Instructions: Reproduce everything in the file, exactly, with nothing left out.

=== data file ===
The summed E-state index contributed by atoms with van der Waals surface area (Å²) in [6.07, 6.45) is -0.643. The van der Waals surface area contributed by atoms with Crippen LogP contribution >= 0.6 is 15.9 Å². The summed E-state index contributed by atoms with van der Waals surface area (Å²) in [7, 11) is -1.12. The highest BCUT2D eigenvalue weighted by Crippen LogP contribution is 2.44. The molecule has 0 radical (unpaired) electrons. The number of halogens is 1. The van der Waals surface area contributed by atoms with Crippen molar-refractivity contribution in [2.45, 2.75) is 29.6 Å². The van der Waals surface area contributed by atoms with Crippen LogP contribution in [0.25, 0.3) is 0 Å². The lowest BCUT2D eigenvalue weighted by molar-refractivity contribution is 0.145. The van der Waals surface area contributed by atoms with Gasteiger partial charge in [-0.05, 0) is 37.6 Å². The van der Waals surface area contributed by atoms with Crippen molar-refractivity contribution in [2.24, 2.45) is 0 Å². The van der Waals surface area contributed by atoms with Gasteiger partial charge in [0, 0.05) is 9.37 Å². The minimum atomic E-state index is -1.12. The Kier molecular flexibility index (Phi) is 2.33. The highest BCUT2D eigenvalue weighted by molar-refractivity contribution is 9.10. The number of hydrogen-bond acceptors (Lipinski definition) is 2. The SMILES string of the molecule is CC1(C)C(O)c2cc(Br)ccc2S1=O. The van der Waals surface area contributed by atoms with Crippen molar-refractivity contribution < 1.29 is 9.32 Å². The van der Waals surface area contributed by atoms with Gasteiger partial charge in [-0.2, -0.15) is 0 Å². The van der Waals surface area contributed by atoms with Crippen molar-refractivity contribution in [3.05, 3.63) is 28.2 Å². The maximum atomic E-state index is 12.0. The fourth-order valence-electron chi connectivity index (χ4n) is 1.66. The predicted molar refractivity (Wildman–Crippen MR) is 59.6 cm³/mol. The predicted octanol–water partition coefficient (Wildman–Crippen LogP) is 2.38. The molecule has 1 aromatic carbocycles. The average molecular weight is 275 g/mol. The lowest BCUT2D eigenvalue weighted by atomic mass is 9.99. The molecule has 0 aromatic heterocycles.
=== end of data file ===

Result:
The summed E-state index contributed by atoms with van der Waals surface area (Å²) in [6.07, 6.45) is -0.643. The van der Waals surface area contributed by atoms with Crippen LogP contribution >= 0.6 is 15.9 Å². The summed E-state index contributed by atoms with van der Waals surface area (Å²) in [7, 11) is -1.12. The highest BCUT2D eigenvalue weighted by Crippen LogP contribution is 2.44. The molecule has 0 radical (unpaired) electrons. The number of halogens is 1. The van der Waals surface area contributed by atoms with Crippen molar-refractivity contribution in [2.45, 2.75) is 29.6 Å². The van der Waals surface area contributed by atoms with Crippen LogP contribution in [0.25, 0.3) is 0 Å². The lowest BCUT2D eigenvalue weighted by molar-refractivity contribution is 0.145. The van der Waals surface area contributed by atoms with Gasteiger partial charge in [-0.05, 0) is 37.6 Å². The van der Waals surface area contributed by atoms with Crippen molar-refractivity contribution in [2.24, 2.45) is 0 Å². The van der Waals surface area contributed by atoms with Gasteiger partial charge in [0, 0.05) is 9.37 Å². The minimum atomic E-state index is -1.12. The Kier molecular flexibility index (Phi) is 2.33. The highest BCUT2D eigenvalue weighted by molar-refractivity contribution is 9.10. The number of hydrogen-bond acceptors (Lipinski definition) is 2. The SMILES string of the molecule is CC1(C)C(O)c2cc(Br)ccc2S1=O. The van der Waals surface area contributed by atoms with Crippen molar-refractivity contribution < 1.29 is 9.32 Å². The van der Waals surface area contributed by atoms with Gasteiger partial charge in [-0.2, -0.15) is 0 Å². The van der Waals surface area contributed by atoms with Crippen molar-refractivity contribution in [3.05, 3.63) is 28.2 Å². The maximum atomic E-state index is 12.0. The fourth-order valence-electron chi connectivity index (χ4n) is 1.66. The predicted molar refractivity (Wildman–Crippen MR) is 59.6 cm³/mol. The predicted octanol–water partition coefficient (Wildman–Crippen LogP) is 2.38. The molecule has 1 aromatic carbocycles. The average molecular weight is 275 g/mol. The lowest BCUT2D eigenvalue weighted by atomic mass is 9.99. The molecule has 0 aromatic heterocycles.